We live our lives on our computers. Family photos, tax
information, school projects, and many other aspects of our lives are all
stored on our hard drives. If your hard drive crashes, the loss of this data
can be devastating, but it doesn’t have to be.
Having a backup can save you a lot of heart ache and stress.
However, a single backup isn’t enough. Among technicians, you may hear the
expression, “If it doesn’t exist in three places, it doesn’t exist.” The three
places being referred to are the working data, an on-site backup, and an
So what does that mean?
Working data are the files that you are using. It is stored on your hard drive and ready to
be pulled up at any time. Ideally, this data will be stored on a separate partition
from your operating system so that you don’t have to work too hard to protect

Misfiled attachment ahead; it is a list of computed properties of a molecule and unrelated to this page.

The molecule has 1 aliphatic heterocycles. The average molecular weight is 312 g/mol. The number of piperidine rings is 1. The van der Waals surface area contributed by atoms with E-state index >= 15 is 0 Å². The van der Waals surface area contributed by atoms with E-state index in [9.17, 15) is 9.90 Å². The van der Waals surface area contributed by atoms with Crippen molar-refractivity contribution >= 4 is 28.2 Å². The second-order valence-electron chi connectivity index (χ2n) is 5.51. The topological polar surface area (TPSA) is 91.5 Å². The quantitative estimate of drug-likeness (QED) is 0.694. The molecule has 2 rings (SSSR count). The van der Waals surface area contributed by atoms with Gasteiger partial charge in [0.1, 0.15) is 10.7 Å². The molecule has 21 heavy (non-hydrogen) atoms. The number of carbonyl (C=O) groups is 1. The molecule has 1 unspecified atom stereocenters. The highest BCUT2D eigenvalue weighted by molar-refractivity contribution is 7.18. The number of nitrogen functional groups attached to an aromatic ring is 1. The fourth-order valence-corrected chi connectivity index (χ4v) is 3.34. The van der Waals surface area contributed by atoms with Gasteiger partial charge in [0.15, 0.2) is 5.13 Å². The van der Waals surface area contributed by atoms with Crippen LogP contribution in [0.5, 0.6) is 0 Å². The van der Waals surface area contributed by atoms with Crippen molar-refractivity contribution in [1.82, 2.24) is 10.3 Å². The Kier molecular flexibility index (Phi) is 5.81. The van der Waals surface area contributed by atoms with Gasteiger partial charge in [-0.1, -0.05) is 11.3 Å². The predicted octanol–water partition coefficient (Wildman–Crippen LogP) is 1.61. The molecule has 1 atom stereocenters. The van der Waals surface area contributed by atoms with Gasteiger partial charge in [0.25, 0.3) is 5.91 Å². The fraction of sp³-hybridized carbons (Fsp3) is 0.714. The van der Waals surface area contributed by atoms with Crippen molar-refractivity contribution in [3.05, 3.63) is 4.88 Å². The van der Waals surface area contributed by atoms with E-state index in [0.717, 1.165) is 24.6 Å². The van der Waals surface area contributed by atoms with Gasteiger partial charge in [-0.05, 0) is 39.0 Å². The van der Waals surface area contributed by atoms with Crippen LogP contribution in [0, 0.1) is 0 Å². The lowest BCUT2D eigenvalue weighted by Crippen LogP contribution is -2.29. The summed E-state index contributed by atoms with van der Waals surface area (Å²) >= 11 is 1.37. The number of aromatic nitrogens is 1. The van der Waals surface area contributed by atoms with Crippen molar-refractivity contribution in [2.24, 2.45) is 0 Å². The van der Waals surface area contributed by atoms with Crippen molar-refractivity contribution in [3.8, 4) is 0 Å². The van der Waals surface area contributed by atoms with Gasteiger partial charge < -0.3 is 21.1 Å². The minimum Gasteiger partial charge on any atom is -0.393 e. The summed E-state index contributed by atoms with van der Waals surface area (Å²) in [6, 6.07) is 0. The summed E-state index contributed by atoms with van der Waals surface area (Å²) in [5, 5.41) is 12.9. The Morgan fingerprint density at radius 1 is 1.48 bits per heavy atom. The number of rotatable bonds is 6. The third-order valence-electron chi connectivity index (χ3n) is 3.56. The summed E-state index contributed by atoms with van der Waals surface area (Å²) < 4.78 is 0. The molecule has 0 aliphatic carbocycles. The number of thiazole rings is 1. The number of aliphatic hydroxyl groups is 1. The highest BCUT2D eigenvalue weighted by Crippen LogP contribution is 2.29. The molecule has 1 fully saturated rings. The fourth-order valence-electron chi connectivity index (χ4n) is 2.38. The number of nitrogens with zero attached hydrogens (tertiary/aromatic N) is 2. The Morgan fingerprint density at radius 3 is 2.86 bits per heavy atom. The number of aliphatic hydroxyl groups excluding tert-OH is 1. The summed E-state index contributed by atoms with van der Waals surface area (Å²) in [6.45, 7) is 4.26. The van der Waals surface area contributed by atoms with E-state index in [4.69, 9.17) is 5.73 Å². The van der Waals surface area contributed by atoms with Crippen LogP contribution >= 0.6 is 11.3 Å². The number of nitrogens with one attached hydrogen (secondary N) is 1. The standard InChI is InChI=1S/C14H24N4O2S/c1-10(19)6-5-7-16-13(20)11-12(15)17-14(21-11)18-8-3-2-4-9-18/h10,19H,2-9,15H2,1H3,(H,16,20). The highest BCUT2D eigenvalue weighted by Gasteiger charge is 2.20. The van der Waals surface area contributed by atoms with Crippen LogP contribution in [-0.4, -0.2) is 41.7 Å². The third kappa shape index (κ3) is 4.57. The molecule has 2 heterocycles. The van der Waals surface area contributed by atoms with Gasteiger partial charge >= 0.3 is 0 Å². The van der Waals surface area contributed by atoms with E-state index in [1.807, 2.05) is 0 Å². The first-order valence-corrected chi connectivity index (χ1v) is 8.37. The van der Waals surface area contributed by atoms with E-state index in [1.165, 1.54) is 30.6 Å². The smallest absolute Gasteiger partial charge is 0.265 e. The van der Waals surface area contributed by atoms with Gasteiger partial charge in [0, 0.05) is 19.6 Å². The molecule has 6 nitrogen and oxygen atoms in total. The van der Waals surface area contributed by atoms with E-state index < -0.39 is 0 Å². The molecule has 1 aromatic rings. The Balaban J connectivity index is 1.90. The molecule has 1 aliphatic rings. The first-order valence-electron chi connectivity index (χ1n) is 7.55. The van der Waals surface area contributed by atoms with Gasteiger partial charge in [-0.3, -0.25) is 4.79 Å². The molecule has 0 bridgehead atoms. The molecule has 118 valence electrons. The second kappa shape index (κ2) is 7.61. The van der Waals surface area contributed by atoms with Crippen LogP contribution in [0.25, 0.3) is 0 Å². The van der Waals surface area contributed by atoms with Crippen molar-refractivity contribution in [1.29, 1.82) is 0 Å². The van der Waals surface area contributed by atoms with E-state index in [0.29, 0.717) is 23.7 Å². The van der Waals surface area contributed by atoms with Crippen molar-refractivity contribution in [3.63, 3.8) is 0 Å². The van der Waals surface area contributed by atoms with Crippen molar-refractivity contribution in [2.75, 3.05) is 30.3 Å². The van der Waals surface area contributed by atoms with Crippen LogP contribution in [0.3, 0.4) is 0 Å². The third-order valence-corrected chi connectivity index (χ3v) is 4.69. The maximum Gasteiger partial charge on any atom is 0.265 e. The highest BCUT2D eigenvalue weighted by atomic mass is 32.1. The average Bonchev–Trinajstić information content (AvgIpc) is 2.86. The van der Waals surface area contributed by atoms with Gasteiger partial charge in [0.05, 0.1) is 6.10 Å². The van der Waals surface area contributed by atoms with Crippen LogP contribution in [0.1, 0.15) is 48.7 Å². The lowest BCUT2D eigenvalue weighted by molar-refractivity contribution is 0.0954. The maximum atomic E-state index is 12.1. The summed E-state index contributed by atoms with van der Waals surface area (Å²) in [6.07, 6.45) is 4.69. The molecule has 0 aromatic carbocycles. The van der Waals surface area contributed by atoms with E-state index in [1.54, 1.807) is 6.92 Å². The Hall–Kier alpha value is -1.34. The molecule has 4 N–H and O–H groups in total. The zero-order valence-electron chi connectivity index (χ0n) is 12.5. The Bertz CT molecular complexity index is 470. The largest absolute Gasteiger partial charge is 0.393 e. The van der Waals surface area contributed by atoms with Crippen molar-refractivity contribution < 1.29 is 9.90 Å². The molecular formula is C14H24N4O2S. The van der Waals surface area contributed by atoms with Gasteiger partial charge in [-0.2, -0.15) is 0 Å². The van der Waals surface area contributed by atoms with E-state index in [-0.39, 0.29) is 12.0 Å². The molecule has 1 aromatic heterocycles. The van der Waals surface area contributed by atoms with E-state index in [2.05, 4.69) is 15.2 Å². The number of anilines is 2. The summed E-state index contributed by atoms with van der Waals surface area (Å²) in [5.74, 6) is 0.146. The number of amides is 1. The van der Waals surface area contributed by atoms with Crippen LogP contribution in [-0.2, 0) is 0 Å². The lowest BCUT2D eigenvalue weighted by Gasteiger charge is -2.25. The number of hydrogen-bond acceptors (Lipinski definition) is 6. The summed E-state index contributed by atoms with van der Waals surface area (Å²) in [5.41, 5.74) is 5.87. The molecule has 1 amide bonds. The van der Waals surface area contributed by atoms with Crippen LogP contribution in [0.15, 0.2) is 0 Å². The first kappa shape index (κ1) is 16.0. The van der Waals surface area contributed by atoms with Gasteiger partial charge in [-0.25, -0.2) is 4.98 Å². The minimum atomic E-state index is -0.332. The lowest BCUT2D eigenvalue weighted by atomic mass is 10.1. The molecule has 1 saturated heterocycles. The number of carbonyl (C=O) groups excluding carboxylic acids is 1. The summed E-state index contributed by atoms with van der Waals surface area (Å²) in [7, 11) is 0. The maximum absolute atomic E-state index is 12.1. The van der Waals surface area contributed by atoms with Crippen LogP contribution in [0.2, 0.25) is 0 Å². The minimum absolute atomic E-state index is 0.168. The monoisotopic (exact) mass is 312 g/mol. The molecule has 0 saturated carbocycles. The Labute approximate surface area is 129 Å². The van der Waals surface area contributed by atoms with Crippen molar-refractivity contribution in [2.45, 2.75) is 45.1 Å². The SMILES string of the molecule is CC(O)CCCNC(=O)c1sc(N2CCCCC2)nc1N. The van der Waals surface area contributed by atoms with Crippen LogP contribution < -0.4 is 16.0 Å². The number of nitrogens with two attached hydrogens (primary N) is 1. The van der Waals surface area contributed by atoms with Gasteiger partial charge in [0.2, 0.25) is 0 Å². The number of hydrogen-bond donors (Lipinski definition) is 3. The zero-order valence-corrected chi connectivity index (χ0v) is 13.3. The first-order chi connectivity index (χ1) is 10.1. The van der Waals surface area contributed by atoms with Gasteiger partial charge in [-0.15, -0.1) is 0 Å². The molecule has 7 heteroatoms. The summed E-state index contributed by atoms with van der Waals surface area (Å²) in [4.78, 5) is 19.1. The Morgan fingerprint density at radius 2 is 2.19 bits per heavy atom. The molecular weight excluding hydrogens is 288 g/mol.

the data if you have to reinstall.
An on-site backup is a backup on external media such as a
USB hard drive or DVDs. Many external hard drives include a backup manager that
will automate your backup, saving changes on a regular schedule. Alternately,
most operating systems have a backup manager built in. In Windows 7 you can use
“Backup and Restore”, found in the maintenance folder of your start menu.
An off-site backup is, as the name implies, a backup that is
stored somewhere other than the location of the working data. This is important
in case something happens to the location where the working data and on-site
backup such as a flood, fire, or theft. Large businesses often use off site
backup services such as Iron Mountain, but for a small business or home user,
the cost is prohibitive and unnecessary. Instead, you can use an online backup
service such as Mozy, CrashPlan, or Carbonite. These solutions run in the
background and automatically backup your data online. However, they are best as
a secondary storage solution as they take a significant amount of time to
backup and to restore.